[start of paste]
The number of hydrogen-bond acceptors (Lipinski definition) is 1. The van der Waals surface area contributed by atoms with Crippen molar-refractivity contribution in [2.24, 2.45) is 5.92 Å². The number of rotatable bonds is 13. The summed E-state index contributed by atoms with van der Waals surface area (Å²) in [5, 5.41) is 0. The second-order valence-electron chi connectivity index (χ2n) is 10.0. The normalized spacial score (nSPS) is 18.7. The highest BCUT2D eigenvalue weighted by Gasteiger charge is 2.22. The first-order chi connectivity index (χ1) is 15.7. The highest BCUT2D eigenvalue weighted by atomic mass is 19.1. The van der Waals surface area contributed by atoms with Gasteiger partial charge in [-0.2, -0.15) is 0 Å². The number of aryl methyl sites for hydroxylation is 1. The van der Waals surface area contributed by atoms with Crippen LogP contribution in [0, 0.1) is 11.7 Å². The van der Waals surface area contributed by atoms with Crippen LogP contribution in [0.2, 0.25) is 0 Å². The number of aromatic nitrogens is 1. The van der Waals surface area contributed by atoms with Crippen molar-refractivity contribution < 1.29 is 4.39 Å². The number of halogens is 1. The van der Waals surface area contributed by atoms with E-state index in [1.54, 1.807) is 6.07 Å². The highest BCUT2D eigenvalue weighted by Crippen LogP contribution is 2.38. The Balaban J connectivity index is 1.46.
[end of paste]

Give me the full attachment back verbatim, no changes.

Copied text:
The number of hydrogen-bond acceptors (Lipinski definition) is 1. The van der Waals surface area contributed by atoms with Crippen molar-refractivity contribution in [2.24, 2.45) is 5.92 Å². The number of rotatable bonds is 13. The summed E-state index contributed by atoms with van der Waals surface area (Å²) in [5, 5.41) is 0. The second-order valence-electron chi connectivity index (χ2n) is 10.0. The normalized spacial score (nSPS) is 18.7. The highest BCUT2D eigenvalue weighted by Gasteiger charge is 2.22. The first-order chi connectivity index (χ1) is 15.7. The highest BCUT2D eigenvalue weighted by atomic mass is 19.1. The van der Waals surface area contributed by atoms with Gasteiger partial charge in [-0.2, -0.15) is 0 Å². The number of aryl methyl sites for hydroxylation is 1. The van der Waals surface area contributed by atoms with Crippen LogP contribution in [0, 0.1) is 11.7 Å². The van der Waals surface area contributed by atoms with Crippen LogP contribution in [0.2, 0.25) is 0 Å². The number of aromatic nitrogens is 1. The van der Waals surface area contributed by atoms with Crippen molar-refractivity contribution < 1.29 is 4.39 Å². The number of halogens is 1. The van der Waals surface area contributed by atoms with E-state index in [1.54, 1.807) is 6.07 Å². The highest BCUT2D eigenvalue weighted by Crippen LogP contribution is 2.38. The Balaban J connectivity index is 1.46.